2. There is a strong Ballardian streak to Lawson’s developing rhetoric. If the processes of conceptual distancing and allegorical substitutions induced by the spectacle of late capitalism, which Lawson accounts for in texts such as “Switching Channels” (1980) or “Long Distance Information” (1981), are reminiscent of some of Ballard’s early dystopic novels such as The Atrocity Exhibition or High-Rise, “Time Bandits/Space Vampires” (1988) is closer to the surrealist post-colonial vision of The Day of Creation, published in the United States that same year.
3. Thomas Lawson, “Attempting Community,” in Cultural Economies. History from the Alternative Arts Movement, NYC, The Drawing Center and Real Life Magazine, New York, 1996, republished in this anthology.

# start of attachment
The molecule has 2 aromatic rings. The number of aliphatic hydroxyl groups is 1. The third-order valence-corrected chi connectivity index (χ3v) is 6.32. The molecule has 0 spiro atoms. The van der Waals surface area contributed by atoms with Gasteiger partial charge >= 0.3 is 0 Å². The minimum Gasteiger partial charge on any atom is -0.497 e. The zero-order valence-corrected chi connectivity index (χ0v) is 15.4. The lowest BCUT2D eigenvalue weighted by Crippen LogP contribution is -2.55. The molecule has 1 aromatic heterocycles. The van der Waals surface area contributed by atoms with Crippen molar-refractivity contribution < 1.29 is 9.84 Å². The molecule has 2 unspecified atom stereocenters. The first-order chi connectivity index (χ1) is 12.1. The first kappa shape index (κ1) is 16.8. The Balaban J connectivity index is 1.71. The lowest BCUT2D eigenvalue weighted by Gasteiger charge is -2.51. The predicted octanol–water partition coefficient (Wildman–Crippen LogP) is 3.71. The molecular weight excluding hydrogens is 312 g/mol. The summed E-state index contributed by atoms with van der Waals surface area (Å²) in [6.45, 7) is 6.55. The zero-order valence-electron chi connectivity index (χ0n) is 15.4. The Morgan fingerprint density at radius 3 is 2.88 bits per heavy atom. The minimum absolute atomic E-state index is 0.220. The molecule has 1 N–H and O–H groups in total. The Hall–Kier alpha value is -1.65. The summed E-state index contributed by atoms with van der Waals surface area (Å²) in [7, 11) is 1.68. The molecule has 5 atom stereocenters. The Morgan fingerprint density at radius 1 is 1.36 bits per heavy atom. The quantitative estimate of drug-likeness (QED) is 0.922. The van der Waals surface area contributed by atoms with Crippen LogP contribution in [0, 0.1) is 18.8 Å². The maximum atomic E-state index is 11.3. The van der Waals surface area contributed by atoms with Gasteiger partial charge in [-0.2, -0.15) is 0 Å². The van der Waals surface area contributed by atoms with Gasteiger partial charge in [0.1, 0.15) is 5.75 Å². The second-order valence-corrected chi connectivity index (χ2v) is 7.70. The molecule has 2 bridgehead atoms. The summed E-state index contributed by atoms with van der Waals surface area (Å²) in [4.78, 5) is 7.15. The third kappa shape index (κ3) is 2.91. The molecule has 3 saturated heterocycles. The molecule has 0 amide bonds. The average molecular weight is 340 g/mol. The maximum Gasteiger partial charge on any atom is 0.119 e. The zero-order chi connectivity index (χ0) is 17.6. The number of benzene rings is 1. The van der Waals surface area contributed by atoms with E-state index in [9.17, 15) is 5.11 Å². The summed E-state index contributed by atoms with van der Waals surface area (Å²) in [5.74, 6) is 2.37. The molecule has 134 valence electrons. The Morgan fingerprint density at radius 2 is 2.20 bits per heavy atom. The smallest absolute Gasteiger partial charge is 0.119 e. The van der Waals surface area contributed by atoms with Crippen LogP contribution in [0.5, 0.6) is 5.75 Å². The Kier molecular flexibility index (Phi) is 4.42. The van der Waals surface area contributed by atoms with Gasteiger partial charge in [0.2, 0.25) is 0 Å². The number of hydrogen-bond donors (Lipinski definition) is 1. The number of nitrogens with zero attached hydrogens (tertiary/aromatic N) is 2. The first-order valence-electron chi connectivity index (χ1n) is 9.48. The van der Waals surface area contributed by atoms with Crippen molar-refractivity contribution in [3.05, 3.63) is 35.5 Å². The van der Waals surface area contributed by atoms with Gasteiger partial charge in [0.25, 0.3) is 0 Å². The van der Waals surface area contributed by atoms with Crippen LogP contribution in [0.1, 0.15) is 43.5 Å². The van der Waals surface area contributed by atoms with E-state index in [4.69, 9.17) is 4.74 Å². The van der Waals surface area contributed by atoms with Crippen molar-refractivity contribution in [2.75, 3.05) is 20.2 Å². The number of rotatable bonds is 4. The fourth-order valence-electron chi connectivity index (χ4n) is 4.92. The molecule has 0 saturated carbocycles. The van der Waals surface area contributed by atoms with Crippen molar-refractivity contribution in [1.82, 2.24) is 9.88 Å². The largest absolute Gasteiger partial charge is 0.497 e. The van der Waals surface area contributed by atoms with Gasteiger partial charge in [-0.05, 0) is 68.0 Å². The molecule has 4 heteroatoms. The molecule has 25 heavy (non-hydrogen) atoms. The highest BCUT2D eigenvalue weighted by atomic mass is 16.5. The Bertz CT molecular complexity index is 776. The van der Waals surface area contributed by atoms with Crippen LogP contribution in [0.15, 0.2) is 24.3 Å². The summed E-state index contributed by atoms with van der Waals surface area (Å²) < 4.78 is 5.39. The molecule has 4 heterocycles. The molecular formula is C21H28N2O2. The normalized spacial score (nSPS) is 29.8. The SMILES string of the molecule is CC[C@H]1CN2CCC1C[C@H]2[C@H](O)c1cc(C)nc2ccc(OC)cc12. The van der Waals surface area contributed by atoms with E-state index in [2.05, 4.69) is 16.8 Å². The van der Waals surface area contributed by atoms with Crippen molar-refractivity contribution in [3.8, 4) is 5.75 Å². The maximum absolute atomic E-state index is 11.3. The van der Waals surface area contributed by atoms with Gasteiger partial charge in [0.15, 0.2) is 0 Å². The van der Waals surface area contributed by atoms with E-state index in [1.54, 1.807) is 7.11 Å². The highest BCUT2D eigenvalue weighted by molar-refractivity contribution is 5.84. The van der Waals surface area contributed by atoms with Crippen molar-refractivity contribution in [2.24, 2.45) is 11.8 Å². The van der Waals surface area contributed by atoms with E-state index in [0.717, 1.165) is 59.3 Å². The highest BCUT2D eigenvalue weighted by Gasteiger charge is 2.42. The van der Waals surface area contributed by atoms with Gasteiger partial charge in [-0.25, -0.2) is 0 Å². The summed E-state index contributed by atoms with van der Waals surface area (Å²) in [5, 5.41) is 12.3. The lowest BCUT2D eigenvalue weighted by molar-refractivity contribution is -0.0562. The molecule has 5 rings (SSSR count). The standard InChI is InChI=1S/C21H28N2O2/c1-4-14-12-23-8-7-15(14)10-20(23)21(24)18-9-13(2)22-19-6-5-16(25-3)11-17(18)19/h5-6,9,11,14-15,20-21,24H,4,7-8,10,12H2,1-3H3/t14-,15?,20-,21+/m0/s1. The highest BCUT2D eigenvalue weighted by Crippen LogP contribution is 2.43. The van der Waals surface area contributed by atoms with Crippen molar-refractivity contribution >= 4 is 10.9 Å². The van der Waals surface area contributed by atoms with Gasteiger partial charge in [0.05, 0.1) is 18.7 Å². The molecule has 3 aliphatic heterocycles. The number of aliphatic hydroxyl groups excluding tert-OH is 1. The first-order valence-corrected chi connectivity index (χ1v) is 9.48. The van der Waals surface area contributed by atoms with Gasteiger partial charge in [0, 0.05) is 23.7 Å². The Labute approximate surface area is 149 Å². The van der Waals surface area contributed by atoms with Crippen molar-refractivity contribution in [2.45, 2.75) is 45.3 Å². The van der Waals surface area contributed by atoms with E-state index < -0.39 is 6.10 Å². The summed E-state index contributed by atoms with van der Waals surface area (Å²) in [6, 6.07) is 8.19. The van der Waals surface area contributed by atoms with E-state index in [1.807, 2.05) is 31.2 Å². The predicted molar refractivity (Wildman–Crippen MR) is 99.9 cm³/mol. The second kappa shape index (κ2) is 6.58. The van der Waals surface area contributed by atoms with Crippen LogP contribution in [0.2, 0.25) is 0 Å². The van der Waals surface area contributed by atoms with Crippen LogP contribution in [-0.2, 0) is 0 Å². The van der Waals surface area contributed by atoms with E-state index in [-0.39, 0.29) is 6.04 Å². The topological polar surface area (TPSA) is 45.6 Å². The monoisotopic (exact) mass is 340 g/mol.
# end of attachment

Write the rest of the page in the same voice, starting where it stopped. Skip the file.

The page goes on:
4. For an overview of the theoretical debates that accompanied the rise of this generation of artists, see AIDS RIOT. Artist Collectives against AIDS, New York, 1987–1994, edited by the 12th Session of the Ecole du Magasin, and supervised by Lionel Bovier and Fabrice Stroun, Le Magasin, Grenoble, 2003.
5. For an in-depth analysis of Thomas Lawson’s work as an artist, see Jeanne Silverthorne’s “The Impulse to Rescue,” in Thomas Lawson, Third Eye Centre, Glasgow, 1990.
6. Lawson, Cultural Economies, 1996.
 
[top]